#COVID19 – Lessons For Learning

There is no doubt about it, saying that “things are difficult” right now, is probably the trite understatement of the decade…

Even the use of that now common terminology, which is fast becoming a tired trope so favoured by The MSM and politicians; “these are unprecedented times” – no shit?

Coronavirus Impacts

One of the first things to consider here, with a realistic and pragmatic head on, is; many of the ‘difficulties’ that we currently face are not specifically caused by the virus itself.

Yes, the vast majority of impacts (so far) are medical and social factors. Many people have and will continue to contract the bug and possibly for some time yet. The subsequent mortality statistics, connected with covid-19 are frightening for many, particularly for those people within the high risk categories.

In my opinion, this constant picking over these numbers by the MSM is probably impacting upon people’s anxiety.and is unhelpful. At the very least, the prominent media methodology is likely fuelling the bonfires of future mental-health impacts for our society. Problems that will need support from an already stretched or inadequate mental-health support and treatment system.

The number of people who have contracted coronavirus and subsequently died is not insignificant, by any stretch of the imagination however; without belittlement or detracting from the worrying statistics, it is worth remembering that (in the UK), an average of around 17,000 people die annually from influenza related conditions and impacts. (See BBC Understanding the Death Toll). Yes, we need to do all we can, as a society, to minimise the loss of life however; I can’t help but conclude, much of the criticisms currently aimed at the Government are based in antagonistic journalism and political ideology. Rather than science and logic.

Statistical Information

You can find continually updated statistical information in the following links;

Many thousands of people, who may not have died prior to contracting the Covid-19 virus, are sadly dying and right across the world. Unfortunately, many more will succumb to the virulent nature of this infection. Some nations are experiencing higher death rates than others and for all manner of reasons, whilst others have (so far) escaped some of the worst mortality rates but, for how long?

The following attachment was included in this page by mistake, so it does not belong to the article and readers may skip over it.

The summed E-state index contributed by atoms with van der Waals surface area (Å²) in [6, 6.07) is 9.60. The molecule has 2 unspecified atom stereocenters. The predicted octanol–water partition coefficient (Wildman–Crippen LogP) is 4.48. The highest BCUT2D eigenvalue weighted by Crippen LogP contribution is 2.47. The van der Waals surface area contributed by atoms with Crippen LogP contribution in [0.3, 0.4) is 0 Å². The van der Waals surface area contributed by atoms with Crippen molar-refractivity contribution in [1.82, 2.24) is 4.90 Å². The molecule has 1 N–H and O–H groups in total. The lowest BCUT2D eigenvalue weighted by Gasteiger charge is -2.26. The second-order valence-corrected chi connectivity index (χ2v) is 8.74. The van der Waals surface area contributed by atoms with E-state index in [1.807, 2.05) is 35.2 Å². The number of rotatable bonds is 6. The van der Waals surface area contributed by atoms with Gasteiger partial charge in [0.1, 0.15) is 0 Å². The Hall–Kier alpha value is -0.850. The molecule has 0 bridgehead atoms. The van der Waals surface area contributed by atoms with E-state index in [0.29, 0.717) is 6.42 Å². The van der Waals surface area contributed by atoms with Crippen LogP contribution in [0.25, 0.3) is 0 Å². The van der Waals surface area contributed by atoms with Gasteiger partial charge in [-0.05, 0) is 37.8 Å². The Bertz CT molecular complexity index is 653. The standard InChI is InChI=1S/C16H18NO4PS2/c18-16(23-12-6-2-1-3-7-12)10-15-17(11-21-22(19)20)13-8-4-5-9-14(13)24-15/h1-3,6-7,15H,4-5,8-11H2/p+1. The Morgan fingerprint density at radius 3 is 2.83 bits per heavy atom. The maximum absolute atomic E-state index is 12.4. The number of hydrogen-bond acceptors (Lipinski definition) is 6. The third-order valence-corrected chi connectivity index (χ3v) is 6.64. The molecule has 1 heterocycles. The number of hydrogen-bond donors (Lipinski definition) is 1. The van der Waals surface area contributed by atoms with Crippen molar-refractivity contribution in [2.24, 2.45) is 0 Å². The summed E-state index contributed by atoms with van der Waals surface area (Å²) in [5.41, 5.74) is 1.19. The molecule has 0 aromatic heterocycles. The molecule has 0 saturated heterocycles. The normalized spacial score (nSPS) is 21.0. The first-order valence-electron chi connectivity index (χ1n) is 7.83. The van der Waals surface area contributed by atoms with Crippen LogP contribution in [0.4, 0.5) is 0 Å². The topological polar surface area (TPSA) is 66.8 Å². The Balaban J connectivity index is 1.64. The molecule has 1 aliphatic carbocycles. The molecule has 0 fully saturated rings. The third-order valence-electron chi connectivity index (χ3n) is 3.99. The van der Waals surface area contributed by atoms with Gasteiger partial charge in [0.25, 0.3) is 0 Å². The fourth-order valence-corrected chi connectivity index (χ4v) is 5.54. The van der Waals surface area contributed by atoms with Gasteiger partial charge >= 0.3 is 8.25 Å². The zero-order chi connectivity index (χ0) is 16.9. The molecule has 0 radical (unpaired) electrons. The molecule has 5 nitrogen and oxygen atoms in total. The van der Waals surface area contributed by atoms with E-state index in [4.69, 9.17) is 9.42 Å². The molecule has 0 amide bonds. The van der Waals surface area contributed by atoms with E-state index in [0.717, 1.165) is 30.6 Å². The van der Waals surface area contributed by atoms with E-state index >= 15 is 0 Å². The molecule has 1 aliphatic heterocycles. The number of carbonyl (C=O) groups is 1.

One thing I have noticed, within some quarters there are people who find it very easy to lay blame at the door of their National administrations, often unjustifiably.

The spread of covid-19, and the efficacy of any subsequent response, is (mostly) oblivious to politics. Casting blame, based in political reasoning as opposed to science, is trite. Especially when so much of the individual and group rhetoric appears to lack context and (non-partisan) underlying demography factors. But that’s the nature of some people, fired-up by their media consumption I suppose?

However sad the facts, almost all the issues we face are born in the fact, we have little or no past knowledge or experiences to draw upon. How can it be possible to deal with something that is creating profoundly negative outcomes, for so many and so quickly? Especially when what we face and the situations we are witnessing are ‘unprecedented’ and (arguably) almost unimaginable. One prominent question for many is… was this really so unexpected? Perhaps not.

Fear of the Unknown

Irrespective of the widespread health dangers that are undoubtedly presented by the coronavirous pandemic; many of our additional and specific problems are actually born in our fear of the unknown.

Fear is something that naturally presents psychological impacts, it has a tendency to both build and increase our anxiety – when we let it – however; as Epictetus, one of the great Ancient Greek Philosophers espoused – “People are not disturbed by things, but by the view they take of them.” But again, a great deal of this fear is perpetuated and compounded because of current media methodology.

Change & Discomfort